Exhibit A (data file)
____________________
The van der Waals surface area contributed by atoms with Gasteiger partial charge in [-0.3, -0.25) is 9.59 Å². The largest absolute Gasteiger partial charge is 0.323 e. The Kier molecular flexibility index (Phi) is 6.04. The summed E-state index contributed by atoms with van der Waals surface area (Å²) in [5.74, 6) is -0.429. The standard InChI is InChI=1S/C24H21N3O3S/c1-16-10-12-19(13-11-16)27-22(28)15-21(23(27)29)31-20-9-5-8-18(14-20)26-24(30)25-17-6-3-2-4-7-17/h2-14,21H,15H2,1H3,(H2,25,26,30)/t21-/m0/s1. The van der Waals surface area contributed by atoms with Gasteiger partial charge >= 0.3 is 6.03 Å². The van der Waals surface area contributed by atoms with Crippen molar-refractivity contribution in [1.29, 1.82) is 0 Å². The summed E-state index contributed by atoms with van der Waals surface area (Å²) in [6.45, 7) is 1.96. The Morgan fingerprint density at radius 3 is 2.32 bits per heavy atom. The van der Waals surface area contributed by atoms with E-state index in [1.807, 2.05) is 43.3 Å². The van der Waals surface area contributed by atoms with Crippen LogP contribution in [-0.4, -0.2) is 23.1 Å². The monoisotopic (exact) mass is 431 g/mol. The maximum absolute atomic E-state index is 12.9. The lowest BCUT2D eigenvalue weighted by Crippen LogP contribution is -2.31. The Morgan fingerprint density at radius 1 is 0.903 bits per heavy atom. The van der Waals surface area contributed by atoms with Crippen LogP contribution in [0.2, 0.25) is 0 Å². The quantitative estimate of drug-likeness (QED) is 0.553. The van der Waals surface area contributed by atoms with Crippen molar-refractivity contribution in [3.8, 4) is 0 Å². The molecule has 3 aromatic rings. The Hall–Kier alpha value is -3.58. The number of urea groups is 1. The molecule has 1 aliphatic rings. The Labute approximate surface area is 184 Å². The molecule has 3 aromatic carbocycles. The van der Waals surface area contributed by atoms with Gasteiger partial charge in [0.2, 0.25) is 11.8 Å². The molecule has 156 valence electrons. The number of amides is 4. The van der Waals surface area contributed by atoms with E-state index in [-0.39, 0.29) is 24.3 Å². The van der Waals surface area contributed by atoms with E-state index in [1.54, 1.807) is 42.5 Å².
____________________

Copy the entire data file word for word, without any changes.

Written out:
The van der Waals surface area contributed by atoms with Gasteiger partial charge in [-0.3, -0.25) is 9.59 Å². The largest absolute Gasteiger partial charge is 0.323 e. The Kier molecular flexibility index (Phi) is 6.04. The summed E-state index contributed by atoms with van der Waals surface area (Å²) in [5.74, 6) is -0.429. The standard InChI is InChI=1S/C24H21N3O3S/c1-16-10-12-19(13-11-16)27-22(28)15-21(23(27)29)31-20-9-5-8-18(14-20)26-24(30)25-17-6-3-2-4-7-17/h2-14,21H,15H2,1H3,(H2,25,26,30)/t21-/m0/s1. The van der Waals surface area contributed by atoms with Gasteiger partial charge >= 0.3 is 6.03 Å². The van der Waals surface area contributed by atoms with Crippen molar-refractivity contribution in [1.29, 1.82) is 0 Å². The summed E-state index contributed by atoms with van der Waals surface area (Å²) in [6.45, 7) is 1.96. The Morgan fingerprint density at radius 3 is 2.32 bits per heavy atom. The van der Waals surface area contributed by atoms with E-state index in [1.807, 2.05) is 43.3 Å². The van der Waals surface area contributed by atoms with Crippen LogP contribution in [-0.4, -0.2) is 23.1 Å². The monoisotopic (exact) mass is 431 g/mol. The maximum absolute atomic E-state index is 12.9. The lowest BCUT2D eigenvalue weighted by Crippen LogP contribution is -2.31. The Morgan fingerprint density at radius 1 is 0.903 bits per heavy atom. The van der Waals surface area contributed by atoms with Crippen LogP contribution in [0.2, 0.25) is 0 Å². The quantitative estimate of drug-likeness (QED) is 0.553. The van der Waals surface area contributed by atoms with Crippen molar-refractivity contribution in [3.8, 4) is 0 Å². The molecule has 3 aromatic rings. The Hall–Kier alpha value is -3.58. The number of urea groups is 1. The molecule has 1 aliphatic rings. The Labute approximate surface area is 184 Å². The molecule has 3 aromatic carbocycles. The van der Waals surface area contributed by atoms with Gasteiger partial charge in [0.2, 0.25) is 11.8 Å². The molecule has 156 valence electrons. The number of amides is 4. The van der Waals surface area contributed by atoms with E-state index in [-0.39, 0.29) is 24.3 Å². The van der Waals surface area contributed by atoms with E-state index in [1.54, 1.807) is 42.5 Å².